As the new Assembly’s winners are grinners, MICHAEL MOORE says we owe a vote of thanks to all the election’s candidates.
THIS powerfully realistic production directed by Elijah Moshinsky has been in Opera Australia’s repertoire since 1994, and it remains one of the company’s most popular.
But in this 2015 revival by Tama Matheson, electrified with vibrant casting at the top, Verdi’s enduring opera seems to have taken on new life, and it would be falsely modest not to mention that Friday’s opening night in Sydney was an extraordinary triumph for Canberra soprano Lorina Gore in the role of the tragic Violetta, the wayward woman of the title.
But first to Moshinsky’s production per se. Respecting the composer’s wish for the opera to be contemporary to 1853 and not set back in the 18th century to avoid public squeamishness about depicting the half-world of French courtesans, the director and his designer Micheal Yeargan conjured up French impressionist paintings showing the lifestyle enjoyed by courtesans and their patrons in a near-cluttered set that suggested conspicuous consumption. The spare tastefulness of the Act II autumn scene in the country and the final act where we see Violetta’s Paris apartment stripped bare show the intention of the creators.
The plot also deals with another kind of consumption, that experienced by the tubercular heroine as she faces her inevitable death with rare spirit. “La Traviata” was based on Alexander Dumas fils’ novel “The Lady of the Camellias”, itself based on a true story that was too close to the bone for Verdi’s first audiences. While the librettist Piave cleaned up the sordid elements in the novel considerably, the director makes no secret of Violetta’s illness and we see blood on the hands and the handkerchief of the heroine. Even the champagne is the colour of blood.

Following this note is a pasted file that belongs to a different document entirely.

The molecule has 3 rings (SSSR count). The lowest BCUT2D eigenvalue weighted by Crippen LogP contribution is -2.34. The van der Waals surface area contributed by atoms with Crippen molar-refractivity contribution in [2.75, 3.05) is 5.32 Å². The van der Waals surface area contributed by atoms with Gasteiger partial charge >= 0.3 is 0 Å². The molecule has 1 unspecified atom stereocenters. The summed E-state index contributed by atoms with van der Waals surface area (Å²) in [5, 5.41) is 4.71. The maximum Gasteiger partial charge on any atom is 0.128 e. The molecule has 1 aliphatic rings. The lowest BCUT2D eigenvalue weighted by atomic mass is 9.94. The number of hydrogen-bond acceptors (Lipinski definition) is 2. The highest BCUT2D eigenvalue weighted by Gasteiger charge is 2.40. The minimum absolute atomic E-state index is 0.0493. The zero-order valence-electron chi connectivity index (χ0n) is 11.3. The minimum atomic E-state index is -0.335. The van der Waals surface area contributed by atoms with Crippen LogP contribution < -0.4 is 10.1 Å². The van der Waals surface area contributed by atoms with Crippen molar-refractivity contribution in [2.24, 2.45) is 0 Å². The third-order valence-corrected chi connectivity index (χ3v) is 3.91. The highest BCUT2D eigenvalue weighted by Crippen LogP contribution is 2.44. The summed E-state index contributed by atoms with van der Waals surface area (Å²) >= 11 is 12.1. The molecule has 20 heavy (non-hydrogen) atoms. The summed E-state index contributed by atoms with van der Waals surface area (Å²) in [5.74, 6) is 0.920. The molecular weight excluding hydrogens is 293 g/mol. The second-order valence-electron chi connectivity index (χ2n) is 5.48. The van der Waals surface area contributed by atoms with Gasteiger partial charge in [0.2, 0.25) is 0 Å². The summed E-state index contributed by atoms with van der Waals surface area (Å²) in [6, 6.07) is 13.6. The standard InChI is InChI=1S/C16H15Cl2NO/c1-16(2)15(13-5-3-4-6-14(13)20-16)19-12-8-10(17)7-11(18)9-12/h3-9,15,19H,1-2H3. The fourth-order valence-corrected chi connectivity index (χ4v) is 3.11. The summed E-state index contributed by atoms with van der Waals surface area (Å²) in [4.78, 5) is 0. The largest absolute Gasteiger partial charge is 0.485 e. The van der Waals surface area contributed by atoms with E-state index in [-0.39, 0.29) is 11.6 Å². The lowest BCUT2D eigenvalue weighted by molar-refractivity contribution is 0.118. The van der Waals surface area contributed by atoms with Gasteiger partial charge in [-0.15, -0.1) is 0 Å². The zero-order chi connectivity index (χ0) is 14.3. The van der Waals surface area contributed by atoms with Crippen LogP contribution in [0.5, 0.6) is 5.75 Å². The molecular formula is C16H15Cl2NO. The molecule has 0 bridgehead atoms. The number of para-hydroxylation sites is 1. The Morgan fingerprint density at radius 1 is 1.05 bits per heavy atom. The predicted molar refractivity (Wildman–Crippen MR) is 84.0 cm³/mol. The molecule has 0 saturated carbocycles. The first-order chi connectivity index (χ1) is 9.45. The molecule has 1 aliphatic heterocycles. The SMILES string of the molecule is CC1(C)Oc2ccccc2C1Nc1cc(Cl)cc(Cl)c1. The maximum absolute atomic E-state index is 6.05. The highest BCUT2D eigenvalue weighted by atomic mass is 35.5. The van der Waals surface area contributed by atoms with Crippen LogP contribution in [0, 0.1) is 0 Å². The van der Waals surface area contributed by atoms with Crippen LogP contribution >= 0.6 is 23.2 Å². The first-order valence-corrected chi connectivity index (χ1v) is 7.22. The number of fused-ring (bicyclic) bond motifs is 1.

The characters are played out in a spirit of true verismo. In Act I, the heroine appears seamlessly out of the crowd, a little tipsy, as you might imagine a real courtesan to have behaved. The dashingly handsome young tenor from Kosovo, Rame Lahaj, looks and behaves like an ingenuous young suitor besotted with a celeb. Indeed so far are the pair from the old-style portly soprano and tenor that there was an audible intake of breath as their eyes first met.
The reactions between Alfredo and Violetta are subtle and convincing, contrasted with the extroversion of the society in which they are placed and the director’s seasoned approach to these relationships comes to the fore in Acts II and IV.
In Act II, the autumn scene, Lahaj/Alfredo enjoys a rare moment at centre stage with a potent rendition of “De’ miei bollenti spiriti / Il giovanile ardore”, while baritone José Carbó plays Alfredo’s father Germont with rare sensitivity and a quiet touch that has us almost sympathising with him as he convinces the heroine to abandon his son for honour’s sake. This is a most moving act, consummated by Gore’s rendition of “Amami, Alfredo, amami quant’io t’amo” as she leaves a lover.
Gore, though magnificent as a coloratura soprano in the early moments of the opera, comes into her own dramatically in the very final act when she gives a credible performance as a woman dying of tuberculosis, with her farewell aria, “Addio, del passato bei sogni ridenti” both full-blooded and desperately frail. The brief appearance of Carbó/Germont makes good the notion that Violetta has become a true daughter to him.
A false moment of vigour as she is reunited with Alfredo paves the way for a shattering scene of death.
No doubt this is a production with moments of colour and spectacle and many small cameo roles that add to the sense of realism conveyed. But I would rate the quieter, more sensitive scenes as the greatest achievement of this “Traviata”, with a delicate hand from conductor Renato Palumbo that perfectly matches the realistic acting and singing of the principal artists.
All photographs by Branco Gaica for Opera Australia.